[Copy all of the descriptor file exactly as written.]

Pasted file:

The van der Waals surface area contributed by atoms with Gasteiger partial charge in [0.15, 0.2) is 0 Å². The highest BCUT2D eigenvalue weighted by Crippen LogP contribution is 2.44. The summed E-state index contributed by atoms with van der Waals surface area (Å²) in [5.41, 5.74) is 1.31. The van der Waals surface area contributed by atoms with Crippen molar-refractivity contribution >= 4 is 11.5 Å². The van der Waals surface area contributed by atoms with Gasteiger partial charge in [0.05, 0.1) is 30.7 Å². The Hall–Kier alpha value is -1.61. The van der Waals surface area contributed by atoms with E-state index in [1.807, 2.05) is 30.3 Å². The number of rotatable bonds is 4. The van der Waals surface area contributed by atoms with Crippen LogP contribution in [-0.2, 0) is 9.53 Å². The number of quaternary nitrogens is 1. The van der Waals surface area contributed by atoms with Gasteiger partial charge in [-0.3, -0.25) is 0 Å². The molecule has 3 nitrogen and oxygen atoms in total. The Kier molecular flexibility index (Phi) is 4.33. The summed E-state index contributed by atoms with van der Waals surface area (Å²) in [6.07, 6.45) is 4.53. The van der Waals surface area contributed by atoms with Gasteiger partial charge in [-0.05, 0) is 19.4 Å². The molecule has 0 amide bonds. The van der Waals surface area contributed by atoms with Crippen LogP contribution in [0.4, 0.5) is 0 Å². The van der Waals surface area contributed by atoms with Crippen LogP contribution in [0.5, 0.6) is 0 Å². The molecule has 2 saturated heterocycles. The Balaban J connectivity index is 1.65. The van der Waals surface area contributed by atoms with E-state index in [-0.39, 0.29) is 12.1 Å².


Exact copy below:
The van der Waals surface area contributed by atoms with Gasteiger partial charge in [0.15, 0.2) is 0 Å². The highest BCUT2D eigenvalue weighted by Crippen LogP contribution is 2.44. The summed E-state index contributed by atoms with van der Waals surface area (Å²) in [5.41, 5.74) is 1.31. The van der Waals surface area contributed by atoms with Crippen molar-refractivity contribution >= 4 is 11.5 Å². The van der Waals surface area contributed by atoms with Gasteiger partial charge in [0.05, 0.1) is 30.7 Å². The Hall–Kier alpha value is -1.61. The van der Waals surface area contributed by atoms with E-state index in [1.807, 2.05) is 30.3 Å². The number of rotatable bonds is 4. The van der Waals surface area contributed by atoms with Crippen LogP contribution in [-0.2, 0) is 9.53 Å². The number of quaternary nitrogens is 1. The van der Waals surface area contributed by atoms with Gasteiger partial charge in [-0.3, -0.25) is 0 Å². The molecule has 3 nitrogen and oxygen atoms in total. The Kier molecular flexibility index (Phi) is 4.33. The summed E-state index contributed by atoms with van der Waals surface area (Å²) in [6.07, 6.45) is 4.53. The van der Waals surface area contributed by atoms with Gasteiger partial charge in [-0.05, 0) is 19.4 Å². The molecule has 0 amide bonds. The van der Waals surface area contributed by atoms with Crippen LogP contribution in [0.4, 0.5) is 0 Å². The van der Waals surface area contributed by atoms with Crippen LogP contribution in [0.5, 0.6) is 0 Å². The molecule has 2 saturated heterocycles. The Balaban J connectivity index is 1.65. The van der Waals surface area contributed by atoms with E-state index in [-0.39, 0.29) is 12.1 Å².